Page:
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PowerPC 603 75MHz

A 75MHz PowerPC 603 processor.

PowerPC (Performance Optimization With Enhanced RISC – Performance Computing, sometimes abbreviated as PPC) is a Reduced instruction set computing microprocessor architecture used in Pippin consoles, which were derived from Apple Computer's Power Macintosh line.

PowerPC and the PippinEdit

Pippin motherboard

A Pippin motherboard with a 66MHz PowerPC 603 processor underneath a heat sink.

On May 15, 1996, Motorola announced at the Electronic Entertainment Expo in Los Angeles that Bandai Digital Entertainment had selected the PowerPC 603 processor for the Pippin @WORLD console.[1] The Japanese version of the console, the Pippin Atmark, had launched in March 1996 with the same processor.[2]

Pippin consoles were powered by a 66MHz version of the PowerPC 603, running a streamlined version of Macintosh operating system 7.5.2. This allowed hobbyists with access to developer ROMs to modify Pippins to run standard Mac software of the era.[3] The Power Macintosh 5200 LC and 6200 were the only other computers from Apple to use the original PowerPC 603 processor like the Pippin, though running at 75MHz. The 603 was designed to be power-efficient, but its very small L1 cache impeded emulation of 68K code, which still made up a significant part of Mac OS at the time. Subsequent models of the Power Macintosh 5000 and 6000 series featured newer PowerPC 603e or 603ev processors with larger caches and higher clock speeds.[4]

PowerPC after the PippinEdit

Other Macintosh clone manufacturers, such as Pioneer, overshadowed the Pippin by introducing faster PowerPC 604-based systems in 1996 and 1997.[5][6] By 1997, Steve Jobs returned to Apple as interim CEO and cancelled the Pippin and clone licensing programs to return the struggling company to profitability.[7] In May 1998, Jobs introduced the PowerPC G3-based iMac, which became a breakout success for Apple.[8] Some of the technologies from the abandoned Pippin 2.0 spec, such as Firewire (IEEE 1394) and DVD-ROM,[9] were incorporated into the iMac DV, which was released in October 1999.[10] The last PowerPC processor to be used by Apple was the G5 before Apple began its transition to Intel processors in 1996.[11]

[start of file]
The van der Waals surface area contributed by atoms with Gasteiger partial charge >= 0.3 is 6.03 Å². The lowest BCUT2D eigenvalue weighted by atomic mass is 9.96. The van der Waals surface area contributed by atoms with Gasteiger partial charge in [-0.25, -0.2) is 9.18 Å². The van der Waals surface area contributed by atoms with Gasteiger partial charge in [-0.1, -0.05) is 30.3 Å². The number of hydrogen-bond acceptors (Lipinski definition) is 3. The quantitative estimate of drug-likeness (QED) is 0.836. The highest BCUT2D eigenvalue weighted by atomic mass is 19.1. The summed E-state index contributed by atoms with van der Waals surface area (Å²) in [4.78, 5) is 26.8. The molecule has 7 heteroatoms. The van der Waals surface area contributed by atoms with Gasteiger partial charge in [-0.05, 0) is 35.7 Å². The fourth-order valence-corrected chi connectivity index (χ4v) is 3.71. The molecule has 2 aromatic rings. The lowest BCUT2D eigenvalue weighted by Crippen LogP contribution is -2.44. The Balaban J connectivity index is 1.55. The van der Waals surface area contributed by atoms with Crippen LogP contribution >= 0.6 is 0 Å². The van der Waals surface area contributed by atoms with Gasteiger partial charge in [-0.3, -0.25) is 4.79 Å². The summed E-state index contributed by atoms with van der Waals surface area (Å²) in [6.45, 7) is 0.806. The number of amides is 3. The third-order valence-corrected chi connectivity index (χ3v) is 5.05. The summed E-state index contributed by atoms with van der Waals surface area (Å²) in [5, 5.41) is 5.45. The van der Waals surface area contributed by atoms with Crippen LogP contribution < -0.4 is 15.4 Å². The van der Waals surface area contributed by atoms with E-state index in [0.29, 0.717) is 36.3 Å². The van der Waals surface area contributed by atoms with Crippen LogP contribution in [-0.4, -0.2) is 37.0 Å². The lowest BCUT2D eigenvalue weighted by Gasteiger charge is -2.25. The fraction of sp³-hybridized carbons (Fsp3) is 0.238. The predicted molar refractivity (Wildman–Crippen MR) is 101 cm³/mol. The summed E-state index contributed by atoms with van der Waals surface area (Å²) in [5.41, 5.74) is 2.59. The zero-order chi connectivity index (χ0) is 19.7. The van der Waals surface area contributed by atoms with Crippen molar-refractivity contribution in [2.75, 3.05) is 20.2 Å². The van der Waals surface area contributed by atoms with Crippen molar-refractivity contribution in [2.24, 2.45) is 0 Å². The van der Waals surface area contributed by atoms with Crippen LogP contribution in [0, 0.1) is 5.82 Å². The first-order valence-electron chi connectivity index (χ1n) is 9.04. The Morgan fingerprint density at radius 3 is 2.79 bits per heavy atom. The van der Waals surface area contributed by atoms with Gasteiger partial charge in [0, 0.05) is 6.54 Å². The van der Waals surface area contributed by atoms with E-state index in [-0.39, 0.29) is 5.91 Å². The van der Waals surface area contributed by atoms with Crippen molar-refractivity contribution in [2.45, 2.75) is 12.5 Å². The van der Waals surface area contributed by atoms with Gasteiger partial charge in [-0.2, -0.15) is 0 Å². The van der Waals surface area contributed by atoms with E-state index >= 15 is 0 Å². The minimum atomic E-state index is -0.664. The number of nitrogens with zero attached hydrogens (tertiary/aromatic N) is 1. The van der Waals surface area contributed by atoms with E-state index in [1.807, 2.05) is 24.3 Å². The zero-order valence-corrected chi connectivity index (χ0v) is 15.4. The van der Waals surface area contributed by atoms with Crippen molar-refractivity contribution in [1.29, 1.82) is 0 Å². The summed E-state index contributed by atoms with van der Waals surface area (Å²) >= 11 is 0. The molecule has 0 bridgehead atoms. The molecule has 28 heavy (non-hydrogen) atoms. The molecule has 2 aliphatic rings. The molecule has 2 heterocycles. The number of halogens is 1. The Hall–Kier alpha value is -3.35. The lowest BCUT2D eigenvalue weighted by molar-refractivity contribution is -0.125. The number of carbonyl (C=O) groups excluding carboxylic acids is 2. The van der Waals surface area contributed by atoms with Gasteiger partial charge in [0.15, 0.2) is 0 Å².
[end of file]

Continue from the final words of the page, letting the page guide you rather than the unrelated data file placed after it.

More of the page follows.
ReferencesEdit

  1. Motorola PowerPC microprocessor drives Bandai's Pippin-based @World, BusinessWire. 1996-05-15.
  2. Bandai adopts direct sales model for Atmark Pippin, Computer Business Review. 1996-03-18.
  3. Hacking the Pippin by Phil Beesley, Vintage Macintosh. 2007-10-22. Archived 2017-08-17.
  4. CPUs: PowerPC 603 and 603e by Daniel Jansen, Low End Mac. 2014-06-24.
  5. Mac World EXPO 1996 (Japanese) by Takayuki Nakano, Web.targz. 2004. Accessed 2019-02-06.
  6. Macworld Tokyo: Of Cameras and Macs by Chuck and Linda Shotton, Tidbits. 1997-03-03.
  7. For the good of the company? Five Apple products Steve Jobs killed by Casey Johnston, Ars Technica. 2011-08-25.
  8. #1 Temporal Loop - Birth of the iMac by Thomas Hormby, The Mac Observer. 2007-05-25.
  9. Options will make Pippin 2 a home, network computer by David Morgenstern, MacWeek vol.10-37. 1996-09-30. Archived 1996-12-20.
  10. October 1999: iMac, iMac DV, iMac DV Special Edition by Stephen Hackett, 512 Pixels. 2016-06-01.
  11. Apple Makes the Switch: iMac G5 vs. iMac Core Duo by Anand Lal Shimpi, AnandTech. 2006-01-30.
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